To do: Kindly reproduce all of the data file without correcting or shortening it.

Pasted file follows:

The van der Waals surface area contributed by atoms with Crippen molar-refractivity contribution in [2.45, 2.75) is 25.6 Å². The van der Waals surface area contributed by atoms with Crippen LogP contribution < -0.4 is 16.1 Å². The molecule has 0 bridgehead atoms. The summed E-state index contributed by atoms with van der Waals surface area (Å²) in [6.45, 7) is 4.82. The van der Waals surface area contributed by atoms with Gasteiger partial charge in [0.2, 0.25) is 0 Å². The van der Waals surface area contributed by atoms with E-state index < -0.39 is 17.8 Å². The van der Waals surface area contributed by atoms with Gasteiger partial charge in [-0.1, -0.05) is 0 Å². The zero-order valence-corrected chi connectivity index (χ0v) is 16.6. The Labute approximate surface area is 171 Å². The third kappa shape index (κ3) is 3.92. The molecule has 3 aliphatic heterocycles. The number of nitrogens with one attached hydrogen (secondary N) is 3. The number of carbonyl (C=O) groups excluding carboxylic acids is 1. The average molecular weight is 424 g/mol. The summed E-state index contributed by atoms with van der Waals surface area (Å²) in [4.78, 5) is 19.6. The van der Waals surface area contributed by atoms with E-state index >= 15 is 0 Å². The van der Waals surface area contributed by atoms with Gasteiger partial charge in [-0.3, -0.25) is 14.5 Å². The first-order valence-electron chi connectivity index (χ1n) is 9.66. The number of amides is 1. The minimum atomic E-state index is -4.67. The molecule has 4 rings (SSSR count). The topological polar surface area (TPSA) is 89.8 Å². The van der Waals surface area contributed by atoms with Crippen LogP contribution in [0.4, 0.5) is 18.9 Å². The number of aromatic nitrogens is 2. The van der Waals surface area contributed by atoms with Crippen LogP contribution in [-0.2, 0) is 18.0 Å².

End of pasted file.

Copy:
The van der Waals surface area contributed by atoms with Crippen molar-refractivity contribution in [2.45, 2.75) is 25.6 Å². The van der Waals surface area contributed by atoms with Crippen LogP contribution < -0.4 is 16.1 Å². The molecule has 0 bridgehead atoms. The summed E-state index contributed by atoms with van der Waals surface area (Å²) in [6.45, 7) is 4.82. The van der Waals surface area contributed by atoms with Gasteiger partial charge in [0.2, 0.25) is 0 Å². The van der Waals surface area contributed by atoms with E-state index < -0.39 is 17.8 Å². The van der Waals surface area contributed by atoms with Gasteiger partial charge in [-0.1, -0.05) is 0 Å². The zero-order valence-corrected chi connectivity index (χ0v) is 16.6. The Labute approximate surface area is 171 Å². The third kappa shape index (κ3) is 3.92. The molecule has 3 aliphatic heterocycles. The number of nitrogens with one attached hydrogen (secondary N) is 3. The number of carbonyl (C=O) groups excluding carboxylic acids is 1. The average molecular weight is 424 g/mol. The summed E-state index contributed by atoms with van der Waals surface area (Å²) in [4.78, 5) is 19.6. The van der Waals surface area contributed by atoms with E-state index >= 15 is 0 Å². The van der Waals surface area contributed by atoms with Gasteiger partial charge in [-0.3, -0.25) is 14.5 Å². The first-order valence-electron chi connectivity index (χ1n) is 9.66. The number of amides is 1. The minimum atomic E-state index is -4.67. The molecule has 4 rings (SSSR count). The topological polar surface area (TPSA) is 89.8 Å². The van der Waals surface area contributed by atoms with Crippen LogP contribution in [0.4, 0.5) is 18.9 Å². The number of aromatic nitrogens is 2. The van der Waals surface area contributed by atoms with Crippen LogP contribution in [-0.2, 0) is 18.0 Å².